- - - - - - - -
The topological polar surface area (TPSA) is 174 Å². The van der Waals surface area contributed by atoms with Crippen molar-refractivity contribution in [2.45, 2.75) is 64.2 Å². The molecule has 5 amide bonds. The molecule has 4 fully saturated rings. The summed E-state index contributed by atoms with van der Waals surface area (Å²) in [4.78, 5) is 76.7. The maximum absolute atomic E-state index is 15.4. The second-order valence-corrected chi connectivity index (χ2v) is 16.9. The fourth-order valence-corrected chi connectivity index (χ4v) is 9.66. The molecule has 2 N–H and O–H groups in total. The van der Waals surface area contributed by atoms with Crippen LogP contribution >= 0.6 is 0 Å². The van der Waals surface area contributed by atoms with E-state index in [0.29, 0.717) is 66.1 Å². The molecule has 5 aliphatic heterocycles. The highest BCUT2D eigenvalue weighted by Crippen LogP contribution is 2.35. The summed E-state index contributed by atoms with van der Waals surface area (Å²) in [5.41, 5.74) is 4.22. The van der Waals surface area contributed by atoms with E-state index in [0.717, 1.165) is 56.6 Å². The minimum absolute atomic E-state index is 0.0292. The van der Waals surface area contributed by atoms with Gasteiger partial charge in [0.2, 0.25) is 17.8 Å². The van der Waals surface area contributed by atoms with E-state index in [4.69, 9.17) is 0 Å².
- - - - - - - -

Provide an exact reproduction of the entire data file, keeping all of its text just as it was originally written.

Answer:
The topological polar surface area (TPSA) is 174 Å². The van der Waals surface area contributed by atoms with Crippen molar-refractivity contribution in [2.45, 2.75) is 64.2 Å². The molecule has 5 amide bonds. The molecule has 4 fully saturated rings. The summed E-state index contributed by atoms with van der Waals surface area (Å²) in [4.78, 5) is 76.7. The maximum absolute atomic E-state index is 15.4. The second-order valence-corrected chi connectivity index (χ2v) is 16.9. The fourth-order valence-corrected chi connectivity index (χ4v) is 9.66. The molecule has 2 N–H and O–H groups in total. The van der Waals surface area contributed by atoms with Crippen LogP contribution >= 0.6 is 0 Å². The van der Waals surface area contributed by atoms with E-state index in [0.29, 0.717) is 66.1 Å². The molecule has 5 aliphatic heterocycles. The highest BCUT2D eigenvalue weighted by Crippen LogP contribution is 2.35. The summed E-state index contributed by atoms with van der Waals surface area (Å²) in [5.41, 5.74) is 4.22. The van der Waals surface area contributed by atoms with E-state index in [0.717, 1.165) is 56.6 Å². The minimum absolute atomic E-state index is 0.0292. The van der Waals surface area contributed by atoms with Gasteiger partial charge in [0.2, 0.25) is 17.8 Å². The van der Waals surface area contributed by atoms with E-state index in [4.69, 9.17) is 0 Å².